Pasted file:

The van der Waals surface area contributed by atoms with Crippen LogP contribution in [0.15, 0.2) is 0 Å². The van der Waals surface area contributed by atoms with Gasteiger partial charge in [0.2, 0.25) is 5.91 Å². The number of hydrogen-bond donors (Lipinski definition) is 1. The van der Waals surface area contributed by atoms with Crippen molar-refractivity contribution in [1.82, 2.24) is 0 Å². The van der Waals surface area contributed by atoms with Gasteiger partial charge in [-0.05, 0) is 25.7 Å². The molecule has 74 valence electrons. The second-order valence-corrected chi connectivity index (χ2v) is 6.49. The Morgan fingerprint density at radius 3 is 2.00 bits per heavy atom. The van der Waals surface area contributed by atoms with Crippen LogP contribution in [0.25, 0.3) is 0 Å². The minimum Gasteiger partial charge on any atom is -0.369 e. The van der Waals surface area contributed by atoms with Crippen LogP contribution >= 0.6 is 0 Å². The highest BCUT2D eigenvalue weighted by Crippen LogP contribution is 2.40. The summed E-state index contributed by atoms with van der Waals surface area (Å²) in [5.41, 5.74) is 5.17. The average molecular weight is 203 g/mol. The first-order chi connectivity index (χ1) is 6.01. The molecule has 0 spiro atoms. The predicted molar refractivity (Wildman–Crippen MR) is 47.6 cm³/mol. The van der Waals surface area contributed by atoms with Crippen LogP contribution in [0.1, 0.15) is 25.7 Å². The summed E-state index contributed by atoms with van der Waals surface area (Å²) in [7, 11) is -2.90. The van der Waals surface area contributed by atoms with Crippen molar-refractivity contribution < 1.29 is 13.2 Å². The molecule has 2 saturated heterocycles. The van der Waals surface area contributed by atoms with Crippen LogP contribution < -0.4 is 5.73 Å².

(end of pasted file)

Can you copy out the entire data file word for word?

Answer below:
The van der Waals surface area contributed by atoms with Crippen LogP contribution in [0.15, 0.2) is 0 Å². The van der Waals surface area contributed by atoms with Gasteiger partial charge in [0.2, 0.25) is 5.91 Å². The number of hydrogen-bond donors (Lipinski definition) is 1. The van der Waals surface area contributed by atoms with Crippen molar-refractivity contribution in [1.82, 2.24) is 0 Å². The van der Waals surface area contributed by atoms with Gasteiger partial charge in [-0.05, 0) is 25.7 Å². The molecule has 74 valence electrons. The second-order valence-corrected chi connectivity index (χ2v) is 6.49. The Morgan fingerprint density at radius 3 is 2.00 bits per heavy atom. The van der Waals surface area contributed by atoms with Crippen LogP contribution in [0.25, 0.3) is 0 Å². The minimum Gasteiger partial charge on any atom is -0.369 e. The van der Waals surface area contributed by atoms with Crippen LogP contribution >= 0.6 is 0 Å². The highest BCUT2D eigenvalue weighted by Crippen LogP contribution is 2.40. The summed E-state index contributed by atoms with van der Waals surface area (Å²) in [5.41, 5.74) is 5.17. The average molecular weight is 203 g/mol. The first-order chi connectivity index (χ1) is 6.01. The molecule has 0 spiro atoms. The predicted molar refractivity (Wildman–Crippen MR) is 47.6 cm³/mol. The van der Waals surface area contributed by atoms with Crippen LogP contribution in [0.1, 0.15) is 25.7 Å². The summed E-state index contributed by atoms with van der Waals surface area (Å²) in [7, 11) is -2.90. The van der Waals surface area contributed by atoms with Crippen molar-refractivity contribution < 1.29 is 13.2 Å². The molecule has 2 saturated heterocycles. The van der Waals surface area contributed by atoms with Crippen LogP contribution < -0.4 is 5.73 Å².